The Thai government has started granting licenses to private sector entities as it liberalizes its gas market and aims to position the country as a regional liquified natural gas (LNG) trading hub. This follows the grant of a license to state-owned utility, the Electricity Generating Authority of Thailand (EGAT), thereby breaking the monopoly of state-controlled oil and gas group, PTT. EGAT imported its first LNG cargo from Malaysia’s Petronas in December 2019. With local gas production declining, LNG imports are expected to play a key role in the country’s energy sector. Currently, Thailand consumes around 55 billion cubic meters (cbm) of gas, with 40 bcm produced domestically. LNG imports are expected to rise to 20 million tons per annum (mtpa) by 2025 and 34 mtpa by 2036.
- Thai independent energy producer Gulf Energy became the second company to receive a license to import LNG into Thailand. The company has been awarded a permit from the country’s Energy Regulatory Commission (ERC) to import 300,000 tons per year of LNG. Hin Kong Power – in which Gulf holds a 49% stake alongside Thai power producer Ratch Group – was also granted a license to import 1.4 million tons of LNG per year. Gulf Energy plans to use this license to supply 19 small power projects within its group to produce electricity and steam for industrial customers. Meanwhile, the LNG imported by Hin Kong will be used as feedstock for electricity production at the upcoming 1,400MW Hin Kong power project in the central province of Ratchaburi. The project is expected to begin commercial operations in 2024-25.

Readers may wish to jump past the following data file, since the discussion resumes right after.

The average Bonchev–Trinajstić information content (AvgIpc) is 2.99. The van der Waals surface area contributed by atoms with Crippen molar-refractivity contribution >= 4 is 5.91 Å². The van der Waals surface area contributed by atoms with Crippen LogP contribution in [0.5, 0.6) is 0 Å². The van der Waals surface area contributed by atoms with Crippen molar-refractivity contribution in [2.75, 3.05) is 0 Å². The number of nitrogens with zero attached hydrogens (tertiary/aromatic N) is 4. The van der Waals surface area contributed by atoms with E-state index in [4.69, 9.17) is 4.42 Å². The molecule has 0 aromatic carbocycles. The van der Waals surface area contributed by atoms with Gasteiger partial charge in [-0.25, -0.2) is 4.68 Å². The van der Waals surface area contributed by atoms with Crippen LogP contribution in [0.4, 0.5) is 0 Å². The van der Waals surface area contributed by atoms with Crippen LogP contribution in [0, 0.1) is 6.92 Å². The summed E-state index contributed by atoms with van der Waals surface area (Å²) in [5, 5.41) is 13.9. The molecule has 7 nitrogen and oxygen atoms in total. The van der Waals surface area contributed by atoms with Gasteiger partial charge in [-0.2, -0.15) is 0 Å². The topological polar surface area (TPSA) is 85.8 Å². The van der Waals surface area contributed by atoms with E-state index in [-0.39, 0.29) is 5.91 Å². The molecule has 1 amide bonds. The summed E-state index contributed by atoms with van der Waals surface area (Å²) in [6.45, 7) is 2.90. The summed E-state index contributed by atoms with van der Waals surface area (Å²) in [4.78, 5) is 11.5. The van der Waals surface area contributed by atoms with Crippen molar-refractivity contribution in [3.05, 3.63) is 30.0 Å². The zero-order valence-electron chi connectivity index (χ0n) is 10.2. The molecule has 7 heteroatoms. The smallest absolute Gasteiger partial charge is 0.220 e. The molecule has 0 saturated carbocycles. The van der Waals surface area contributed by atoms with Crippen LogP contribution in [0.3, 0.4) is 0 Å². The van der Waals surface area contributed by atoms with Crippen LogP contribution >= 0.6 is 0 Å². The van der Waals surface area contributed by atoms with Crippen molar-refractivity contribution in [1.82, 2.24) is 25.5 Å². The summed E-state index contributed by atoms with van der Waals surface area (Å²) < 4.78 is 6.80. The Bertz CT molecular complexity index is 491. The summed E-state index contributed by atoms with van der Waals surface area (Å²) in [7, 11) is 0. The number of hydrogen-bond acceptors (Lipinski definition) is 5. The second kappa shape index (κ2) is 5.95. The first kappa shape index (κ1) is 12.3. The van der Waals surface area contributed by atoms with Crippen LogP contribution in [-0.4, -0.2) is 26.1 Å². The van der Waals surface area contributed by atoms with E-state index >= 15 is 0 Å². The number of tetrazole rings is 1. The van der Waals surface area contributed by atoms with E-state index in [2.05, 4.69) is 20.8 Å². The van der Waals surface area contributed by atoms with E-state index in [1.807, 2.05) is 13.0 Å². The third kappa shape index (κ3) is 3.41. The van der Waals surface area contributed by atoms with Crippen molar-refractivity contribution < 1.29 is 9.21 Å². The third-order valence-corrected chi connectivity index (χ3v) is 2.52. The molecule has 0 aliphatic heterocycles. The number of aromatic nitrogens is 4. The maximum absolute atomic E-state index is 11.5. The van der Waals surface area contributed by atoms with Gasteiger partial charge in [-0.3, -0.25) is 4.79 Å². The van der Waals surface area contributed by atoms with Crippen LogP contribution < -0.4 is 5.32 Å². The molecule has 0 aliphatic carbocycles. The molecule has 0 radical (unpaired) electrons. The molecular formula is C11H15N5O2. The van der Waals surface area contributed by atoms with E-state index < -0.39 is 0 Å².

- B. Grimm LNG, a wholly owned subsidiary of Thai conglomerate B. Grimm Power, also secured a license to import 650,000 tons of liquefied natural gas (LNG) annually to supply LNG to five gas-fired power plants in the Eastern Economic Corridor. The plants have a combined capacity of 700 megawatts (MW), with 150 MW to feed the state grid and 550 MW to be sold to industries. There are also plans for sales to LNG businesses in Vietnam. In November 2019, B.Grimm and Vietnamese government-owned oil and gas company, Petrovietnam, signed a memorandum of understanding for joint development of LNG projects and LNG-powered plants with a combined capacity of 3,000 MW in Vietnam.
The ERC is working with PTT, which operates the country’s only LNG terminal at Map Ta Phut, to create an LNG trading hub. Several countries in the region – the Philippines, Myanmar, Vietnam, Bangladesh, India and possibly Cambodia – plan to establish regasification facilities over the next few years. To benefit from these opportunities, PTT established an LNG trading desk in Singapore in February 2019. The Thai government plans to introduce regulations on LNG imports and re-exports to support PTT, as well as private companies such as Gulf Energy, to become regional traders of LNG.
(Sources: Energy Voice; Bangkok Post; LLoyd’s List)